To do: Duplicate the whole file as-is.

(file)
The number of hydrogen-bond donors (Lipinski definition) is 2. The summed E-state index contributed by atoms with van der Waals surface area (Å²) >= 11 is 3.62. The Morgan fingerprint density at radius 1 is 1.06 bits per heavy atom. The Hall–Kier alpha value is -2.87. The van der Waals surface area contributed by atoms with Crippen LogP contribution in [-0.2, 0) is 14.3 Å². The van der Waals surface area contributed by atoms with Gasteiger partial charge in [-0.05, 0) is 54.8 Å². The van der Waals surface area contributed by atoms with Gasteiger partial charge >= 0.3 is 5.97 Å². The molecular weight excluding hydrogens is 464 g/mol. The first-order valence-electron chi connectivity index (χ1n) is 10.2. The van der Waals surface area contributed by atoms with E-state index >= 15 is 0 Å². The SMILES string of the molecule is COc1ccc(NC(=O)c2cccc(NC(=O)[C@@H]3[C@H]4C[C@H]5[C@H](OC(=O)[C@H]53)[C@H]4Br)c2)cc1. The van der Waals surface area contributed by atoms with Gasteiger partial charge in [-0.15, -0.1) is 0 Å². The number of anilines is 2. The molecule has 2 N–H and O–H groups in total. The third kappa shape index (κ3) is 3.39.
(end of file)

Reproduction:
The number of hydrogen-bond donors (Lipinski definition) is 2. The summed E-state index contributed by atoms with van der Waals surface area (Å²) >= 11 is 3.62. The Morgan fingerprint density at radius 1 is 1.06 bits per heavy atom. The Hall–Kier alpha value is -2.87. The van der Waals surface area contributed by atoms with Crippen LogP contribution in [-0.2, 0) is 14.3 Å². The van der Waals surface area contributed by atoms with Gasteiger partial charge in [-0.05, 0) is 54.8 Å². The van der Waals surface area contributed by atoms with Gasteiger partial charge >= 0.3 is 5.97 Å². The molecular weight excluding hydrogens is 464 g/mol. The first-order valence-electron chi connectivity index (χ1n) is 10.2. The van der Waals surface area contributed by atoms with E-state index >= 15 is 0 Å². The SMILES string of the molecule is COc1ccc(NC(=O)c2cccc(NC(=O)[C@@H]3[C@H]4C[C@H]5[C@H](OC(=O)[C@H]53)[C@H]4Br)c2)cc1. The van der Waals surface area contributed by atoms with Gasteiger partial charge in [-0.15, -0.1) is 0 Å². The number of anilines is 2. The molecule has 2 N–H and O–H groups in total. The third kappa shape index (κ3) is 3.39.